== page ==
Devil Eleven's Florida Farm in Foreclosure

Foreclosure pursued for non-payment of nearly $3 million in loans.

By Carlos E. Medina
Former Duke University basketball star Bobby Hurley’s Devil Eleven Farm in Ocala, Fla., is facing foreclosure for non-payment of nearly $3 million in loans to PNC Bank, according to documents filed with the Marion County Clerk of Courts.

The action was filed April 20. No answer from Hurley had been filed with the court as of May 14.

The suit names Hurley; his wife, Leslie; the farm in Ocala; and Devil Eleven Stables LLC, which is based in New Jersey. The 140-acre Thoroughbred farm along North U.S. 27 near County Road 316 was listed as collateral for a $2,278,125 mortgage as well as a $1-million line of credit, of which $500,000 was used.

The documents state the Hurleys have not made a payment on the multi-million dollar loan since May 5, 2009, and have not made a payment on the line of credit since April 30, 2009. PNC modified the mortgage in January 2010 but has still not received payment.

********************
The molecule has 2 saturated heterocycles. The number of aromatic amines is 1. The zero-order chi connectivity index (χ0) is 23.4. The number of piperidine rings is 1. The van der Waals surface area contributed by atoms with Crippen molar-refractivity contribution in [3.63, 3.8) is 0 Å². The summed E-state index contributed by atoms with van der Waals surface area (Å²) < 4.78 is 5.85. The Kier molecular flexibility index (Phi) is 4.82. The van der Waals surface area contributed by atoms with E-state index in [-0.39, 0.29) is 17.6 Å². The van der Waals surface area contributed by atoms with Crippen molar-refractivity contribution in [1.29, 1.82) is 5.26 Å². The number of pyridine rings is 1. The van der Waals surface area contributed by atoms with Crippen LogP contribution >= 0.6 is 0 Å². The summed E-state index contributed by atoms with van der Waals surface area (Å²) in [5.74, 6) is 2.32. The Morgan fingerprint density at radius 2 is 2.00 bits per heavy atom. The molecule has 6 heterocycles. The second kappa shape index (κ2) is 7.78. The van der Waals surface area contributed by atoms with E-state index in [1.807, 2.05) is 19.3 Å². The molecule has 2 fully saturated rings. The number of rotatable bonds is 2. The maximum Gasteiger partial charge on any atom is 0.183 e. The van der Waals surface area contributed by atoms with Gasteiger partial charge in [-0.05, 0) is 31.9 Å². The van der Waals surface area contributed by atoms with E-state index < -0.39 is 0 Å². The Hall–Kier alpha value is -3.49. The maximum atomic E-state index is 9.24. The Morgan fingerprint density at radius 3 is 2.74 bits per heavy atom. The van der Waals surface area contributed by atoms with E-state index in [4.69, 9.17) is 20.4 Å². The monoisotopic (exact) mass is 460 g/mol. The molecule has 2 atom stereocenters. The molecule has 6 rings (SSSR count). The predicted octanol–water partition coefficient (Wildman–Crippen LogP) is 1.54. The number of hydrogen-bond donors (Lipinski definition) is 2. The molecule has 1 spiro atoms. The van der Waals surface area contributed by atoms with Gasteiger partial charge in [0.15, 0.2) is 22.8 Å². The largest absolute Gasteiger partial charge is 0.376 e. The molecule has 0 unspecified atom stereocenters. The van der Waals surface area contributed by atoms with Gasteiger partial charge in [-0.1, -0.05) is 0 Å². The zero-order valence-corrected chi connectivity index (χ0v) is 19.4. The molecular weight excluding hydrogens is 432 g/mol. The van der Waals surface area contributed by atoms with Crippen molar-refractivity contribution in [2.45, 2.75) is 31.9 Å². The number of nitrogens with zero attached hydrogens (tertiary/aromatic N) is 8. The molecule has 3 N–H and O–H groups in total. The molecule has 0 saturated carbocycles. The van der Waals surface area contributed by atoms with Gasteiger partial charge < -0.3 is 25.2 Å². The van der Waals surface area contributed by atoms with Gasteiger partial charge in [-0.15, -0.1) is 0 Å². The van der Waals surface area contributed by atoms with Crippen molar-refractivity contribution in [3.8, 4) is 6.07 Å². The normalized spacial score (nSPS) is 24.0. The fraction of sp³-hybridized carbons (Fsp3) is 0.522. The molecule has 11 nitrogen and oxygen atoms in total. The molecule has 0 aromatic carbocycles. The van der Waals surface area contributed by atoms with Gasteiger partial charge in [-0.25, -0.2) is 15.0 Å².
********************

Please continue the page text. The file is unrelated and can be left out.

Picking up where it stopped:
PNC argues it is now owed $2,531,165 on the farm mortgage and $591,659 on the line of credit, including interest due and late fees. The suit also asks for unspecified attorneys' fees.

In December PNC filed suit against the Hurleys and Devil Eleven in Kentucky’s Fayette County Circuit Court seeking to take possession of Hurley’s 12 shares in the stallion Songandaprayer for non-payment on a note worth more than $900,000.

Neither Hurley nor a representative could be immediately contacted.

Hurley, who named his stable and farm after the jersey number he wore during his stint at Duke, entered the Thoroughbred industry with a bang. One of his first horses, Songandaprayer, won the 2001 Fountain of Youth Stakes (gr. I) at Gulfstream Park and ran in the 2001 Kentucky Derby (gr. I). Drawing the rail post for the Derby, Songandaprayer was sent to the front early but tired and finished 13th.

Songandaprayer entered stud in 2002 and has been a popular sire. He currently stands for a $12,500 stud fee at Walmac Farm near Lexington.

Hurley, who also played in the NBA, was the seventh overall pick in the 1993 NBA Draft. He was later involved in a serious car accident in his rookie season but made a comeback despite his injuries and played another five years in the league before retiring.

In April Hurley was hired by Staten Island’s Wagner College to serve on the men’s basketball team coaching staff. The news came shortly after Hurley’s brother, Dan Hurley, was named Wagner’s head coach.